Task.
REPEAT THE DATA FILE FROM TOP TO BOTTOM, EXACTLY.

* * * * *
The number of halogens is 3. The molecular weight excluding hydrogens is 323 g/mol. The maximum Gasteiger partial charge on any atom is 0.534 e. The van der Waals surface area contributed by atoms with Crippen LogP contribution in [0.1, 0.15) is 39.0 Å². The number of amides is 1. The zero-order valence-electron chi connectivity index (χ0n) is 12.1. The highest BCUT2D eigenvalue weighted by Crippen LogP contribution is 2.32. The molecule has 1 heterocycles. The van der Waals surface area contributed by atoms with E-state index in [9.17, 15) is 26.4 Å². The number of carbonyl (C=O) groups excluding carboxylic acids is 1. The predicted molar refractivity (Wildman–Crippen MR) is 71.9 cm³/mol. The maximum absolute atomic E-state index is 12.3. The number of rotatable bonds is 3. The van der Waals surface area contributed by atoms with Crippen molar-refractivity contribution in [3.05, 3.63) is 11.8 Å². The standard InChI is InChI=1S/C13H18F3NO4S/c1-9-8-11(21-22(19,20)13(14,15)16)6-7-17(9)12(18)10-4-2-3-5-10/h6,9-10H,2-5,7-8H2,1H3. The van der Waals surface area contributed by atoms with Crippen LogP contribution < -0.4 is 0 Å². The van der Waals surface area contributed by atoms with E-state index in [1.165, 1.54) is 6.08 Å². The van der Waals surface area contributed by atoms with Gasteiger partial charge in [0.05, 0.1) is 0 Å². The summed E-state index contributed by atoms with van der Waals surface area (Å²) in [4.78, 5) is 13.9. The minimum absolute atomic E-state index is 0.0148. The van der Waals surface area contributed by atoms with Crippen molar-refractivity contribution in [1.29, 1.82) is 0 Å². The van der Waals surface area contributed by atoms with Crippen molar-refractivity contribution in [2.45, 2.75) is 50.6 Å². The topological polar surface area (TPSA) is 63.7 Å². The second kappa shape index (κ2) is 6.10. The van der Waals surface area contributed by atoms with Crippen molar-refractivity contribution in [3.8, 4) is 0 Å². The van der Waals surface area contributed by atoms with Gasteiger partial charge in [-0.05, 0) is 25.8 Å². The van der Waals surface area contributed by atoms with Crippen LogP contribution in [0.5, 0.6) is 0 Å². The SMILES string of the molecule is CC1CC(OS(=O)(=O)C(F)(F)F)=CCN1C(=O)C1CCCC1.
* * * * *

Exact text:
The number of halogens is 3. The molecular weight excluding hydrogens is 323 g/mol. The maximum Gasteiger partial charge on any atom is 0.534 e. The van der Waals surface area contributed by atoms with Crippen LogP contribution in [0.1, 0.15) is 39.0 Å². The number of amides is 1. The zero-order valence-electron chi connectivity index (χ0n) is 12.1. The highest BCUT2D eigenvalue weighted by Crippen LogP contribution is 2.32. The molecule has 1 heterocycles. The van der Waals surface area contributed by atoms with E-state index in [9.17, 15) is 26.4 Å². The number of carbonyl (C=O) groups excluding carboxylic acids is 1. The predicted molar refractivity (Wildman–Crippen MR) is 71.9 cm³/mol. The maximum absolute atomic E-state index is 12.3. The number of rotatable bonds is 3. The van der Waals surface area contributed by atoms with Crippen molar-refractivity contribution in [3.05, 3.63) is 11.8 Å². The standard InChI is InChI=1S/C13H18F3NO4S/c1-9-8-11(21-22(19,20)13(14,15)16)6-7-17(9)12(18)10-4-2-3-5-10/h6,9-10H,2-5,7-8H2,1H3. The van der Waals surface area contributed by atoms with Crippen LogP contribution < -0.4 is 0 Å². The van der Waals surface area contributed by atoms with E-state index in [1.165, 1.54) is 6.08 Å². The van der Waals surface area contributed by atoms with Gasteiger partial charge in [0.05, 0.1) is 0 Å². The summed E-state index contributed by atoms with van der Waals surface area (Å²) in [4.78, 5) is 13.9. The minimum absolute atomic E-state index is 0.0148. The van der Waals surface area contributed by atoms with Crippen molar-refractivity contribution in [1.29, 1.82) is 0 Å². The van der Waals surface area contributed by atoms with Crippen molar-refractivity contribution in [2.45, 2.75) is 50.6 Å². The topological polar surface area (TPSA) is 63.7 Å². The second kappa shape index (κ2) is 6.10. The van der Waals surface area contributed by atoms with Crippen molar-refractivity contribution in [3.8, 4) is 0 Å². The van der Waals surface area contributed by atoms with Gasteiger partial charge in [-0.05, 0) is 25.8 Å². The van der Waals surface area contributed by atoms with Crippen LogP contribution in [0.5, 0.6) is 0 Å². The SMILES string of the molecule is CC1CC(OS(=O)(=O)C(F)(F)F)=CCN1C(=O)C1CCCC1.